Whenever there’s a slow news day on the weekends, CNN seems to come up with some sort of “question of the day” where they run an ostensibly controversial (but not exactly Earth shattering) story and invite users to weigh in over social media. Such was the case this morning when hosts Victor Blackwell and Christi Paul were running a story on mixed martial arts fighting pretty much in a loop. This tale dealt with the women’s division in the UFC and an upcoming bout involving Ronda Rousey, their undefeated bantamweight champion. So fearsome is Rousey by all accounts that they’re having trouble finding fights for her which are worth taking.

This has led at least some involved in the sport to ask if it’s time for Rousey to “man up” and fight one of the men in her weight class. So that was the question of the day on CNN and the response seemed to be nearly universal in a rare showing of common sense on the web. Nobody thinks this is a good plan. The hosts didn’t seem convinced that it was a good idea. The viewers had all manner of objections. In fact, I’m not entirely sure why this was a question since Rousey herself has said it’s a terrible idea.

“I don’t think it’s a great idea to have a man hitting a woman on television,” Rousey told The Daily Beast on Wednesday. “I’ll never say that I’ll lose, but you could have a girl getting totally beat up on TV by a guy — which is a bad image to put across. With all the football [domestic violence] stuff that’s been happening, not a good idea. It’s fun to theorize about and talk about, but it’s something that’s much better in theory than fact.”

Let’s get the obvious point which so many CNN viewers (along with Rousey) made out of the way right up front. Men still shouldn’t be hitting women, and if that turns into a spectacle to broadcast on television there is something very wrong. Enough said on that. But what of the more general question of women competing in men’s sports, and vice versa?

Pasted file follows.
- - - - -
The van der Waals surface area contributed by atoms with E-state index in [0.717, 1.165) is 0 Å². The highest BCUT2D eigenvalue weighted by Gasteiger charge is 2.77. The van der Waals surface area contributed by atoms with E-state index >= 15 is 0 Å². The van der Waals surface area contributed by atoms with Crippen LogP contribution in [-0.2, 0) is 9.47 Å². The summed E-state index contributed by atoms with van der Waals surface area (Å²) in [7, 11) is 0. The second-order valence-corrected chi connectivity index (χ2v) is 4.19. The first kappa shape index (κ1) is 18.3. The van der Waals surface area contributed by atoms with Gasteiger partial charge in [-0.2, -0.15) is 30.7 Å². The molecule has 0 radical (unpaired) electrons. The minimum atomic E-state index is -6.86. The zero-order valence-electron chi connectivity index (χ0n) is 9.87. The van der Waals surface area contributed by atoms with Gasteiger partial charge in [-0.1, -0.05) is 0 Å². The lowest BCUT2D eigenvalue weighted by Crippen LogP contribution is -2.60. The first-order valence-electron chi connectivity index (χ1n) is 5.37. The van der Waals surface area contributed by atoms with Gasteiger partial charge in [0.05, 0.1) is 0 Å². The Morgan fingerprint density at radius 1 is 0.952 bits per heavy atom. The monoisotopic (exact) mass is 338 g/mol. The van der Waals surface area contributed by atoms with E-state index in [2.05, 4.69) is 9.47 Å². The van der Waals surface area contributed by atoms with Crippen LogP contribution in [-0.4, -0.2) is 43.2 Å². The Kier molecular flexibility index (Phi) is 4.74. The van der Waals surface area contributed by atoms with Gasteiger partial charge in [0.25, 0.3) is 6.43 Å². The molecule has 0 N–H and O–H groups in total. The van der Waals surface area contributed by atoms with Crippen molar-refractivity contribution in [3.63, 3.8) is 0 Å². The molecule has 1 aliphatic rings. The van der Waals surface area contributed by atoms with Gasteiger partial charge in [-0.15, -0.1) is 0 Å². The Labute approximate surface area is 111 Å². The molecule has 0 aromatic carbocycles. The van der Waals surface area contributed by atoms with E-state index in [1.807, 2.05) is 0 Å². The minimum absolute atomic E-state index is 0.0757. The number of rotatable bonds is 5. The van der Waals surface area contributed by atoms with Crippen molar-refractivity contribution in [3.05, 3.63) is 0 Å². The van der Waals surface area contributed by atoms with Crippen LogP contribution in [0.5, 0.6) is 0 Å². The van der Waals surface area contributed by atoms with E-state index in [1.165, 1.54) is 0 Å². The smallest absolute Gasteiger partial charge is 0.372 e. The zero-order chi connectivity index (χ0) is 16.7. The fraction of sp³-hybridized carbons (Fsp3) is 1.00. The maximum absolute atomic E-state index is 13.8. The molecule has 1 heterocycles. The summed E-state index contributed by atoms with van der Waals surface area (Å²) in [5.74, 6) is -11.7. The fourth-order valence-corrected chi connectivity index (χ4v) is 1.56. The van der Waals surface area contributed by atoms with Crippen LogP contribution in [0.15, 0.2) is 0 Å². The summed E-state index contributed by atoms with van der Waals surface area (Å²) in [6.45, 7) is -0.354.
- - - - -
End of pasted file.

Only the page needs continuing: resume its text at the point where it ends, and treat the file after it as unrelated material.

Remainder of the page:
I’m no expert on MMA (I prefer boxing myself) but Rousey certainly looks like a tough competitor at the top of her game. I suppose it’s even possible that there are some male fighters out there who she could beat. But would she be the champion in the weight class? History suggests it’s unlikely. Even in far less combative, physical sports, the innate differences between men and women stubbornly persist. Women have tried to play in the PGA in the past which doesn’t require any fighting. In 2003 Annika Sorenstam, arguably the best female golfer in the world at the time, was given an exemption and allowed to play in a PGA tournament. She failed to make the cut.

Another historical example showed up recently in the context of a different CNN show I’ve been watching… The 70s. In one episode they talked about the era as a turning point in the rise of feminism. For an example, they talked extensively about the “game changing” moment when Billy Jean King defeated Bobby Riggs. But when feminists take that glorious stroll down memory lane, there are a few facts which they seem to forget or conveniently overlook. King was 29 at the time and fresh off her victory at Wimbledon. She was in the best shape of her life and was either the number one or number two women’s player in the world, depending on if you asked Margaret Court. Bobby Riggs was also a Wimbledon champion. In fact, he’d won the tournament in 1939. The guy was in his mid fifties, panting and huffing, and he still managed to take ten games from her over the course of three sets. Is there anyone who honestly thinks she could have taken more than a game or two from Björn Borg, Jimmy Connors or any of the other men seeded at Wimbledon that year?

The point isn’t that men are inherently superior beings, but when it comes to physical competition there are simply differences between the genders. Those show up markedly at the highest levels of competition. And as I said, the more physical it gets, the more those variables become evident. (If anyone can figure out why we need a separate chess championship for women, though, do let me know.) Let’s stop trying to shove women into men’s sports just in the name of proving that we’re all identical. We’re not.